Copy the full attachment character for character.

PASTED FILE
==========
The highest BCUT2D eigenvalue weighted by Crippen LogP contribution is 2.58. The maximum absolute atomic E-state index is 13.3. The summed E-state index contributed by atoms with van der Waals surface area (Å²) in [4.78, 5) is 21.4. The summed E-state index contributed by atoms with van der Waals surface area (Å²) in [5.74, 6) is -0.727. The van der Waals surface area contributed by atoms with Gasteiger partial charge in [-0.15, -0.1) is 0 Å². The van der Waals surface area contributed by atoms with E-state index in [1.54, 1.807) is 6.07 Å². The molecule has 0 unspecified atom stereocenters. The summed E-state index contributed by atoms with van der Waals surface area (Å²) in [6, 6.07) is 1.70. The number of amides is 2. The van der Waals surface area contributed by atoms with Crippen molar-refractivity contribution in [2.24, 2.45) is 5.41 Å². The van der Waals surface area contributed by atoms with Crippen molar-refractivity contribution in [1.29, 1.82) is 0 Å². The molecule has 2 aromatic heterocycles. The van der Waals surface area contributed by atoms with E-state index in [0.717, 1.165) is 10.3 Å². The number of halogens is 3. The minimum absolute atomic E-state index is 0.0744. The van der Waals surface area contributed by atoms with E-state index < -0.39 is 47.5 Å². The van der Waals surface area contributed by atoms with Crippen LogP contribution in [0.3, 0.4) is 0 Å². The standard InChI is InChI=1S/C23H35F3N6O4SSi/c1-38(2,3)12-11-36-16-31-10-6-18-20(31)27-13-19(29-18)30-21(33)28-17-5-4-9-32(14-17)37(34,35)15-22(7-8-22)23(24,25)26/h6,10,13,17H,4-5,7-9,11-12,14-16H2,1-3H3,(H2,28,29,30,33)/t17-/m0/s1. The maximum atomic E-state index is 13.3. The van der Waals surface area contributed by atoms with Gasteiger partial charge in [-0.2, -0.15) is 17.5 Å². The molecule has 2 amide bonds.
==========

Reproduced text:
The highest BCUT2D eigenvalue weighted by Crippen LogP contribution is 2.58. The maximum absolute atomic E-state index is 13.3. The summed E-state index contributed by atoms with van der Waals surface area (Å²) in [4.78, 5) is 21.4. The summed E-state index contributed by atoms with van der Waals surface area (Å²) in [5.74, 6) is -0.727. The van der Waals surface area contributed by atoms with Gasteiger partial charge in [-0.15, -0.1) is 0 Å². The van der Waals surface area contributed by atoms with E-state index in [1.54, 1.807) is 6.07 Å². The molecule has 0 unspecified atom stereocenters. The summed E-state index contributed by atoms with van der Waals surface area (Å²) in [6, 6.07) is 1.70. The number of amides is 2. The van der Waals surface area contributed by atoms with Crippen molar-refractivity contribution in [2.24, 2.45) is 5.41 Å². The van der Waals surface area contributed by atoms with Crippen molar-refractivity contribution in [1.29, 1.82) is 0 Å². The molecule has 2 aromatic heterocycles. The van der Waals surface area contributed by atoms with E-state index in [0.717, 1.165) is 10.3 Å². The number of halogens is 3. The minimum absolute atomic E-state index is 0.0744. The van der Waals surface area contributed by atoms with E-state index < -0.39 is 47.5 Å². The van der Waals surface area contributed by atoms with Crippen LogP contribution in [0.3, 0.4) is 0 Å². The standard InChI is InChI=1S/C23H35F3N6O4SSi/c1-38(2,3)12-11-36-16-31-10-6-18-20(31)27-13-19(29-18)30-21(33)28-17-5-4-9-32(14-17)37(34,35)15-22(7-8-22)23(24,25)26/h6,10,13,17H,4-5,7-9,11-12,14-16H2,1-3H3,(H2,28,29,30,33)/t17-/m0/s1. The maximum atomic E-state index is 13.3. The van der Waals surface area contributed by atoms with Gasteiger partial charge in [-0.2, -0.15) is 17.5 Å². The molecule has 2 amide bonds.